Marine Life

Red Starfish, Callopatiria granifera

I love the water: one of my earliest memories is of learning to swim. That being said, I have tremendous respect for all bodies of water, especially the ocean. I recently bought a copy of Two Oceans: A Guide to the Marine Life of Southern Africa to start identifying some of the critters we saw in Arniston recently. I tell you: if I caught a glimpse of some of the crawlies pictured I’d be on dry land in no time!

Cape Fur Seal, 16 Mile Beach, West Coast National Park

Cape Fur Seal

Arctocephalus pusillus pusillus

We saw this big seal on 16 Mile Beach in the West Coast National Park. It was clearly in distress, though we couldn’t see any obvious injury.

Sighting: 16 Mile Beach [April]

Cape Sea Urchin

Parechinus angulosus

Sea urchins are fairly common along the coastline. You will also often come across their fairly delicate, prettily patterned pale green shells along the shore which are known by the cute Afrikaans name “see-pampoentjies” (sea pumpkins). The live animals, common in rock pools, are covered in sharp, brittle spines which break off easily under your skin should you handle them.

This article on the Two Oceans Aquarium site makes for interesting reading.

They are edible and occur in the cuisine of a number of nations, including sushi, though I must admit I do not think I am brave enough to try!

Red Starfish, Callopatiria granifera

Red Starfish

Callopatiria granifera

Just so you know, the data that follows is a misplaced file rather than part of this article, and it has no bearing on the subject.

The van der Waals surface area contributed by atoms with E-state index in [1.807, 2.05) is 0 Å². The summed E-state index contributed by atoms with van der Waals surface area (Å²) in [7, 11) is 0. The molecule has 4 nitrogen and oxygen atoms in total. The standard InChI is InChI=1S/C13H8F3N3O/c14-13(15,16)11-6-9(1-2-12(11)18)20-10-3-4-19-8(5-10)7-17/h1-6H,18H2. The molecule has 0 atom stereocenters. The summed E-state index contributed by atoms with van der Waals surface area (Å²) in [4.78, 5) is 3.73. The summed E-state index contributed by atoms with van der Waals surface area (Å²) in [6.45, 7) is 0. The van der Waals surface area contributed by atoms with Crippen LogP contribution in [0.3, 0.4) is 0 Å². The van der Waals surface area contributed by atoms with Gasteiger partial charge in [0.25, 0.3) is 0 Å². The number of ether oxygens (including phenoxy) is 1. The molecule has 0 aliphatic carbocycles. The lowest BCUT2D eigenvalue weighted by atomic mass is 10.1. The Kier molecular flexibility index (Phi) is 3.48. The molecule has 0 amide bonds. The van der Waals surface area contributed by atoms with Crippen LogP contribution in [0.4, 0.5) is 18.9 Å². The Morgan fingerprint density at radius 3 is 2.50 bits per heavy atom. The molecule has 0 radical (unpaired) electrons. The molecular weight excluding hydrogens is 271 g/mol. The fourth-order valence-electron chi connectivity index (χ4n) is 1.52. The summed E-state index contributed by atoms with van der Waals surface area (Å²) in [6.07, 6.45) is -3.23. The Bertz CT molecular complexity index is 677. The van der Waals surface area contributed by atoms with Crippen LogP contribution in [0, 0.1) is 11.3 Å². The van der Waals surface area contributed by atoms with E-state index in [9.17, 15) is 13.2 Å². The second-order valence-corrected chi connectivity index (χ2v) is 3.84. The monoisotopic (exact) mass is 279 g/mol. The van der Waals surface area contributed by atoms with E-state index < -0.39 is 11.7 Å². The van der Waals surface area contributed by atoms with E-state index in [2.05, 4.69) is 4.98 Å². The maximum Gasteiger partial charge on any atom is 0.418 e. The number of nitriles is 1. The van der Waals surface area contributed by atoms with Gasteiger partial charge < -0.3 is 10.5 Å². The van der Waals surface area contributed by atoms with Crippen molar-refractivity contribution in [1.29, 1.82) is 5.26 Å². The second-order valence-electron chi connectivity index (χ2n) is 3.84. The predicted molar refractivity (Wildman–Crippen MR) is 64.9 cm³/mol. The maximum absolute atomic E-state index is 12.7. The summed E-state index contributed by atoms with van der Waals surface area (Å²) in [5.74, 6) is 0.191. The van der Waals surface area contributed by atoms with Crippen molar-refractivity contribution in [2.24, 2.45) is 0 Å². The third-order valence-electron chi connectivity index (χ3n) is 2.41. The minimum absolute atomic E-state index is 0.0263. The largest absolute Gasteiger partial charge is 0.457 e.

We spotted this little guy in a rock pool on the way to Waenhuiskrans Cave.

Sighting: Arniston [September]

Southern right whales (Eubalaena australis), Arniston

Southern Right Whale

Eubalaena australis

Southern Right Whales visit our warm waters annually to calve, arriving in August. They are commonly seen close to shore on the East coast in False Bay, Hermanus, De Hoop, Arniston and elsewhere.

Sighting: Arniston [September]

Three-spot Swimming Crab

Three-spot Swimming Crab

Ovalipes trimaculatus

This crab is common on sandy shores in South African. It has a characteristic “sad face” pattern on its carapace.

Sighting: 16 Mile Beach [April]

West Coast Rock Lobster

Jasus lalandii

The West Coast, or Cape Rock Lobster is commonly called crayfish, or kreef. I am more familiar with these guys on a braai grid than I am with them in their natural habitat I am afraid. They make fine eating and as a result have been over-fished for years despite strict measures to protect them.

The gazetted regulations in terms of the Marine Living Resources Act (Act No. 18 of 1988) for the recreational fishing of West Coast rock lobster includes (among others):

  • A bag limit of four per permit holder per day for own use;
  • The possession of a recreational rock lobster permit (obtainable at any SA Post Office);
  • Recreational permit-holders collecting and landing West Coast rock lobster may do so only between 8am and 4pm. The rock lobsters must be landed by or before 4pm.
  • No person shall buy, barter, sell, or offer for sale any rock lobster which is caught with a recreational permit.

The current season started 15 November 2012 and closes 01 April 2013.

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